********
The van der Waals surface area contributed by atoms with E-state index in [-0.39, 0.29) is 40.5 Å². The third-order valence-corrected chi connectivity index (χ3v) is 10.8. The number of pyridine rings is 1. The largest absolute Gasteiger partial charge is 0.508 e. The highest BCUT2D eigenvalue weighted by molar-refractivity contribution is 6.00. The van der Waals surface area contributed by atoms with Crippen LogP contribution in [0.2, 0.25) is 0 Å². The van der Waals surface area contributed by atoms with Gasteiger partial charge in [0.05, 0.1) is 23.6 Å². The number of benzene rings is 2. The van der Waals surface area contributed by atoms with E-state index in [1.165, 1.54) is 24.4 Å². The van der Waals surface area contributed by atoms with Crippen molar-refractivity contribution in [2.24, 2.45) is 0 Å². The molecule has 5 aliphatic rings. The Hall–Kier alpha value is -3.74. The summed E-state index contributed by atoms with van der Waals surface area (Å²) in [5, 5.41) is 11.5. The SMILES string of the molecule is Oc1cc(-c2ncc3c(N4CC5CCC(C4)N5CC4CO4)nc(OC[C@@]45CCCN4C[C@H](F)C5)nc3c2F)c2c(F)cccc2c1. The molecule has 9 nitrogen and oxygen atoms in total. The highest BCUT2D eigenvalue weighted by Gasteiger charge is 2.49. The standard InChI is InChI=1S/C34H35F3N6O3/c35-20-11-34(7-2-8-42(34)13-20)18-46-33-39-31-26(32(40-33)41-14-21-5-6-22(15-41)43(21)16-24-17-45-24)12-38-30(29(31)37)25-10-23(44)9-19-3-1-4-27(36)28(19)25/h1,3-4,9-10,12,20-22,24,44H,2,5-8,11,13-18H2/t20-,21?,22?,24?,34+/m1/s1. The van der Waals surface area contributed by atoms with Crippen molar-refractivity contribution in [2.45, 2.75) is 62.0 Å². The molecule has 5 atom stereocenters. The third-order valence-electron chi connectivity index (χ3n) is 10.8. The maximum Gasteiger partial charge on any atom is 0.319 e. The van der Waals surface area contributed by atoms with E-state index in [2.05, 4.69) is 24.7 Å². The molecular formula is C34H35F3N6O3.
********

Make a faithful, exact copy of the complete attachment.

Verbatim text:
The van der Waals surface area contributed by atoms with E-state index in [-0.39, 0.29) is 40.5 Å². The third-order valence-corrected chi connectivity index (χ3v) is 10.8. The number of pyridine rings is 1. The largest absolute Gasteiger partial charge is 0.508 e. The highest BCUT2D eigenvalue weighted by molar-refractivity contribution is 6.00. The van der Waals surface area contributed by atoms with Crippen LogP contribution in [0.2, 0.25) is 0 Å². The van der Waals surface area contributed by atoms with Gasteiger partial charge in [0.05, 0.1) is 23.6 Å². The number of benzene rings is 2. The van der Waals surface area contributed by atoms with E-state index in [1.165, 1.54) is 24.4 Å². The van der Waals surface area contributed by atoms with Crippen molar-refractivity contribution in [2.24, 2.45) is 0 Å². The molecule has 5 aliphatic rings. The Hall–Kier alpha value is -3.74. The summed E-state index contributed by atoms with van der Waals surface area (Å²) in [5, 5.41) is 11.5. The SMILES string of the molecule is Oc1cc(-c2ncc3c(N4CC5CCC(C4)N5CC4CO4)nc(OC[C@@]45CCCN4C[C@H](F)C5)nc3c2F)c2c(F)cccc2c1. The molecule has 9 nitrogen and oxygen atoms in total. The highest BCUT2D eigenvalue weighted by Gasteiger charge is 2.49. The standard InChI is InChI=1S/C34H35F3N6O3/c35-20-11-34(7-2-8-42(34)13-20)18-46-33-39-31-26(32(40-33)41-14-21-5-6-22(15-41)43(21)16-24-17-45-24)12-38-30(29(31)37)25-10-23(44)9-19-3-1-4-27(36)28(19)25/h1,3-4,9-10,12,20-22,24,44H,2,5-8,11,13-18H2/t20-,21?,22?,24?,34+/m1/s1. The van der Waals surface area contributed by atoms with Crippen molar-refractivity contribution in [2.45, 2.75) is 62.0 Å². The molecule has 5 atom stereocenters. The third-order valence-electron chi connectivity index (χ3n) is 10.8. The maximum Gasteiger partial charge on any atom is 0.319 e. The van der Waals surface area contributed by atoms with E-state index in [2.05, 4.69) is 24.7 Å². The molecular formula is C34H35F3N6O3.